Gunnellus ornatus Girard, 1854, San Francisco, California.
OTHER COMMON NAMES
Body eel-like. Pectoral fin small and half as long as the head. Pelvic fins are minute, mere splints. Dorsal and anal fins continuous with a caudal, which is well developed. Color can change from olive-green to brown dorsally; abdomen yellow to reddish. There is a dark bar under the eye and two above the eye across the head. There are several (about 13–15) U-shaped or V-shaped markings (“saddles”) along the base of the dorsal fin reaching onto it. No lateral line canal. Scales minute, rounded, and embedded in the skin.
Northern Vancouver Island, British Columbia south to Carmel, California.
Migrates seasonally from brackish, estuarine mudflats and subtidal sea grass beds under rocks in autumn to deeper water out to about 44 yd (40 m), where its major competitor, Pholis laeta, occurs. Where that species does not co-occur with the saddleback, some remain in the intertidal zone year-round. The young settle in the rocky intertidal or shallow channels in winter and move into more brackish water later.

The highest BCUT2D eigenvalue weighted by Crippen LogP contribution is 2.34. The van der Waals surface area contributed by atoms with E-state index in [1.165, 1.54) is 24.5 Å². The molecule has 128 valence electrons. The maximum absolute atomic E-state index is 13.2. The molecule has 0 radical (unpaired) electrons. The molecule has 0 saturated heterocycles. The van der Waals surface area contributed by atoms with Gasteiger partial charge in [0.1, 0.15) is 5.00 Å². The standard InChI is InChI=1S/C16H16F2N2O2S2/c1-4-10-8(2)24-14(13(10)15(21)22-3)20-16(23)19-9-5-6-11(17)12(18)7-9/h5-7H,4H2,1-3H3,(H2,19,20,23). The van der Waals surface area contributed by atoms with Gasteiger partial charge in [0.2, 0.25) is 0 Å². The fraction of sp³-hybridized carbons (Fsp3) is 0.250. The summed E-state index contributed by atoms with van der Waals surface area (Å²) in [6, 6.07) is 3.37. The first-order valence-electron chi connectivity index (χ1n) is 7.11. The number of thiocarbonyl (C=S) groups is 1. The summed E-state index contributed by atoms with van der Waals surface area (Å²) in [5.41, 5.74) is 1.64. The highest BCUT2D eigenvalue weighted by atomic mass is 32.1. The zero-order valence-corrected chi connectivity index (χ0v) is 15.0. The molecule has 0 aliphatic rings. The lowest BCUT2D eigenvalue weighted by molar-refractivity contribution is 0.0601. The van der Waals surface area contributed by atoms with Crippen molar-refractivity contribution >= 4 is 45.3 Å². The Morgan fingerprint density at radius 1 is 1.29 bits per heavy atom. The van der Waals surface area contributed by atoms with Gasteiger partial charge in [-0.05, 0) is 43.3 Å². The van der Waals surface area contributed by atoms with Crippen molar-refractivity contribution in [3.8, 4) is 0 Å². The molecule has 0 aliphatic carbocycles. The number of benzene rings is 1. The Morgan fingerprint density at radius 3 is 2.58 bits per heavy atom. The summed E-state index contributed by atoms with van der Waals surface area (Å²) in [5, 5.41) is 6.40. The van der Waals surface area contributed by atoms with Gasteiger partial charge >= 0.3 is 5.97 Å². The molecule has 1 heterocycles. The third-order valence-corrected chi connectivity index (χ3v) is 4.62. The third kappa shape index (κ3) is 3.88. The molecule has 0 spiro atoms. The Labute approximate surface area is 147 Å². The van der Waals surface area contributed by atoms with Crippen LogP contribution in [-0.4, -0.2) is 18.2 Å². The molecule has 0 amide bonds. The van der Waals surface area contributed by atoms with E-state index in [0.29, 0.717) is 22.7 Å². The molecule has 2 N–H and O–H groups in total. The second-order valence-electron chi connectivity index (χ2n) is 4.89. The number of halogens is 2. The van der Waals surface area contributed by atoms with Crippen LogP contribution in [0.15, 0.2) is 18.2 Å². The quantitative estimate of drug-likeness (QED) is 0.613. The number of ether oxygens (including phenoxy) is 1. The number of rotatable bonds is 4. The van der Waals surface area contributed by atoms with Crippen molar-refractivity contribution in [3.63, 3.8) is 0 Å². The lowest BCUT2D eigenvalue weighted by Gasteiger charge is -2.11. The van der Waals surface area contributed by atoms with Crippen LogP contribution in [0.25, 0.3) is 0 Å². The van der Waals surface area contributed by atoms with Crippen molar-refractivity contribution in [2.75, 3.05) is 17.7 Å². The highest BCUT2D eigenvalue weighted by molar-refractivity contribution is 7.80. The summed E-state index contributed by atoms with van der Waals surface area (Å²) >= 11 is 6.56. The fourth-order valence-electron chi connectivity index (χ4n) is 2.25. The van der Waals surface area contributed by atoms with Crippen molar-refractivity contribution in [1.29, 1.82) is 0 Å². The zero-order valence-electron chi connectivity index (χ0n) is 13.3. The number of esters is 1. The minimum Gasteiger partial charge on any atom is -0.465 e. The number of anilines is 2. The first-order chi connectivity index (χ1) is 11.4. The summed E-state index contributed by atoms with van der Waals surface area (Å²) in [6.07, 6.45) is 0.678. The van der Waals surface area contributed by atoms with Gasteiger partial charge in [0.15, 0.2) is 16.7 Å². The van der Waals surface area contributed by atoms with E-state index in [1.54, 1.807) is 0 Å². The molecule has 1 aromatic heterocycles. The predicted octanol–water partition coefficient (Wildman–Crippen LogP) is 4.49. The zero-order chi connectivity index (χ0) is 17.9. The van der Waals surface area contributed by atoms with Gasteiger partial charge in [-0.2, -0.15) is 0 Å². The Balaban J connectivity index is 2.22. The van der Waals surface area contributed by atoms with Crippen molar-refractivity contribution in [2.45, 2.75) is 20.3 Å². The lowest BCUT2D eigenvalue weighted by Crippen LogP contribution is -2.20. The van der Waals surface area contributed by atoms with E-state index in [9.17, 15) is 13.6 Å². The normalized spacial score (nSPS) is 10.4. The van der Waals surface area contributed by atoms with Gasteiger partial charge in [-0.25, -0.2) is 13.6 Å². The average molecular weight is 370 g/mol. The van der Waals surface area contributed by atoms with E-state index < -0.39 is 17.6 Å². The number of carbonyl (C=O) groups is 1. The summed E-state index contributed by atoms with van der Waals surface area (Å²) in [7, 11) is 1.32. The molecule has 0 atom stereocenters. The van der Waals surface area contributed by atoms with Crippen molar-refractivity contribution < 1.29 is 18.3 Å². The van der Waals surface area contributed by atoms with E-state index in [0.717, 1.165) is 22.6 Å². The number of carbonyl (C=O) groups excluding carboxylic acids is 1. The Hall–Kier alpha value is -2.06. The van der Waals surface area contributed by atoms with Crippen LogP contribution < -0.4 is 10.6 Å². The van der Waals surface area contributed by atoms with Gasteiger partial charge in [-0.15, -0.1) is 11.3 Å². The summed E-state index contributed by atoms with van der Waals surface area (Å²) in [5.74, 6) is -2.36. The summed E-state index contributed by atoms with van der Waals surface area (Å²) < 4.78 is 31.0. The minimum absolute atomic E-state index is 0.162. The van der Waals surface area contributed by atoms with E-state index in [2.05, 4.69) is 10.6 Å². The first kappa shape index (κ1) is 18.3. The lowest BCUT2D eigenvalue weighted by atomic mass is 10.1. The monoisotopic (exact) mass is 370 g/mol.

Solitary and cryptic. Aggregates for spawning. Probably not territorial.
FEEDING ECOLOGY AND DIET
Grazer. Dietary shifts correlated with age. In British Columbia the young feed mainly on small crustaceans (copepods) and polychaete worms, while older fish switch to clam siphons, relying less on small crustaceans (copepods and tanaids).
Spawns in rocky intertidal or deeper sea grass beds under rocks in winter. There is probably a single spawning of one male and one female; both parents guard the eggs. Larvae are pelagic for a brief period and settle in rocky intertidal areas then move into brackish mudflats with seasonal growth of seaweeds, at least in bays and estuaries.
Not threatened. Common and widespread along its range. It is cryptic and rarely encountered by humans.
SIGNIFICANCE TO HUMANS
Because of its secretive habits and small size, there has never been a fishery for the saddleback gunnel, and it does not make a good aquarium fish. Thus the species has been of little significance to humans.
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